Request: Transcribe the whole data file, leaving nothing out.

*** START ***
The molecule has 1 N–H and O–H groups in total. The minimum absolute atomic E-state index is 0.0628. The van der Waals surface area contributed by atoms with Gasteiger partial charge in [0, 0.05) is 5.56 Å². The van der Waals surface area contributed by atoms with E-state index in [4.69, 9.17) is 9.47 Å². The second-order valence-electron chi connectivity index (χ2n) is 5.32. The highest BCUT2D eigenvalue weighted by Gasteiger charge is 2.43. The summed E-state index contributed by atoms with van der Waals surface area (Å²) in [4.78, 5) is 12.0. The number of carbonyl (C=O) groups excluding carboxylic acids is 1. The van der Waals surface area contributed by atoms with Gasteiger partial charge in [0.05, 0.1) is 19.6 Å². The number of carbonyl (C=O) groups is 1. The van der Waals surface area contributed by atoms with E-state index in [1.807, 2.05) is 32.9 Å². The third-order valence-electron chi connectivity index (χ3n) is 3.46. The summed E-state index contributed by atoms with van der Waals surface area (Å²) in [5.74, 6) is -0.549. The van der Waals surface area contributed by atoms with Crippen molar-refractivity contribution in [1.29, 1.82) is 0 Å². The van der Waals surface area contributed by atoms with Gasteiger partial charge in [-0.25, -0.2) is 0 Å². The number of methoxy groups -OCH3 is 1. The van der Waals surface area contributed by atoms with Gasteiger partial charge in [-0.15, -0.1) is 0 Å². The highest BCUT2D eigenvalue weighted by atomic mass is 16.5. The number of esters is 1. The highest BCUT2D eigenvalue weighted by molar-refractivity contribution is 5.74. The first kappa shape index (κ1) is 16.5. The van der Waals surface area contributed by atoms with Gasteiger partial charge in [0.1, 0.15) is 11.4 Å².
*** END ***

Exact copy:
The molecule has 1 N–H and O–H groups in total. The minimum absolute atomic E-state index is 0.0628. The van der Waals surface area contributed by atoms with Gasteiger partial charge in [0, 0.05) is 5.56 Å². The van der Waals surface area contributed by atoms with E-state index in [4.69, 9.17) is 9.47 Å². The second-order valence-electron chi connectivity index (χ2n) is 5.32. The highest BCUT2D eigenvalue weighted by Gasteiger charge is 2.43. The summed E-state index contributed by atoms with van der Waals surface area (Å²) in [4.78, 5) is 12.0. The number of carbonyl (C=O) groups excluding carboxylic acids is 1. The van der Waals surface area contributed by atoms with Gasteiger partial charge in [0.05, 0.1) is 19.6 Å². The number of carbonyl (C=O) groups is 1. The van der Waals surface area contributed by atoms with E-state index in [1.807, 2.05) is 32.9 Å². The third-order valence-electron chi connectivity index (χ3n) is 3.46. The summed E-state index contributed by atoms with van der Waals surface area (Å²) in [5.74, 6) is -0.549. The van der Waals surface area contributed by atoms with Crippen molar-refractivity contribution in [1.29, 1.82) is 0 Å². The van der Waals surface area contributed by atoms with Gasteiger partial charge in [-0.25, -0.2) is 0 Å². The number of methoxy groups -OCH3 is 1. The van der Waals surface area contributed by atoms with Gasteiger partial charge in [-0.15, -0.1) is 0 Å². The highest BCUT2D eigenvalue weighted by atomic mass is 16.5. The number of esters is 1. The highest BCUT2D eigenvalue weighted by molar-refractivity contribution is 5.74. The first kappa shape index (κ1) is 16.5. The van der Waals surface area contributed by atoms with Gasteiger partial charge in [0.1, 0.15) is 11.4 Å².